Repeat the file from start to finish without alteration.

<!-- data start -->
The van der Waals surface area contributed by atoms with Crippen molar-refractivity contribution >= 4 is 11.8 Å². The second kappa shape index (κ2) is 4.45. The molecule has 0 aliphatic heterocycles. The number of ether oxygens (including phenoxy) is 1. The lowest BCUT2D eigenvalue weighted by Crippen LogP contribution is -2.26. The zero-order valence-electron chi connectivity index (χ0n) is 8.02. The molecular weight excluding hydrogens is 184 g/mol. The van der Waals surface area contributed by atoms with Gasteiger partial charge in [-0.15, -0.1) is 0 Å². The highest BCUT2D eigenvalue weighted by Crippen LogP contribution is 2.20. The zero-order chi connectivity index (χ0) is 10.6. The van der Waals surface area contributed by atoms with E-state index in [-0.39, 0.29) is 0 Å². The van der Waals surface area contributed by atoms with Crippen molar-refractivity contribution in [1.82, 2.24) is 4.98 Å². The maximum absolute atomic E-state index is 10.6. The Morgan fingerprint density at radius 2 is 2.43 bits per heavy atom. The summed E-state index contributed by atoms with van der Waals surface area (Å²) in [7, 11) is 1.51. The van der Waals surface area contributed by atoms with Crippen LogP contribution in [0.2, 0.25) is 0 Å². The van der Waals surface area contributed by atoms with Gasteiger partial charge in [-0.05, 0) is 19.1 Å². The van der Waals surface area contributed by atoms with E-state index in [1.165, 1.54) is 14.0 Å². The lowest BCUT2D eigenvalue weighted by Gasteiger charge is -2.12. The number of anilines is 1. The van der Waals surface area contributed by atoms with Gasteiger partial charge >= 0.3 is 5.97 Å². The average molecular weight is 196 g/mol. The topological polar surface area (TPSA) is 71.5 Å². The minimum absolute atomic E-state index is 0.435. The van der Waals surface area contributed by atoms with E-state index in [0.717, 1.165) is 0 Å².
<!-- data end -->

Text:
The van der Waals surface area contributed by atoms with Crippen molar-refractivity contribution >= 4 is 11.8 Å². The second kappa shape index (κ2) is 4.45. The molecule has 0 aliphatic heterocycles. The number of ether oxygens (including phenoxy) is 1. The lowest BCUT2D eigenvalue weighted by Crippen LogP contribution is -2.26. The zero-order valence-electron chi connectivity index (χ0n) is 8.02. The molecular weight excluding hydrogens is 184 g/mol. The van der Waals surface area contributed by atoms with Gasteiger partial charge in [-0.15, -0.1) is 0 Å². The highest BCUT2D eigenvalue weighted by Crippen LogP contribution is 2.20. The zero-order chi connectivity index (χ0) is 10.6. The van der Waals surface area contributed by atoms with E-state index in [-0.39, 0.29) is 0 Å². The van der Waals surface area contributed by atoms with Crippen molar-refractivity contribution in [1.82, 2.24) is 4.98 Å². The maximum absolute atomic E-state index is 10.6. The Morgan fingerprint density at radius 2 is 2.43 bits per heavy atom. The summed E-state index contributed by atoms with van der Waals surface area (Å²) in [7, 11) is 1.51. The van der Waals surface area contributed by atoms with Crippen LogP contribution in [0.2, 0.25) is 0 Å². The van der Waals surface area contributed by atoms with Gasteiger partial charge in [-0.05, 0) is 19.1 Å². The van der Waals surface area contributed by atoms with E-state index in [1.165, 1.54) is 14.0 Å². The lowest BCUT2D eigenvalue weighted by Gasteiger charge is -2.12. The number of anilines is 1. The van der Waals surface area contributed by atoms with Gasteiger partial charge >= 0.3 is 5.97 Å². The average molecular weight is 196 g/mol. The topological polar surface area (TPSA) is 71.5 Å². The minimum absolute atomic E-state index is 0.435. The van der Waals surface area contributed by atoms with E-state index in [0.717, 1.165) is 0 Å².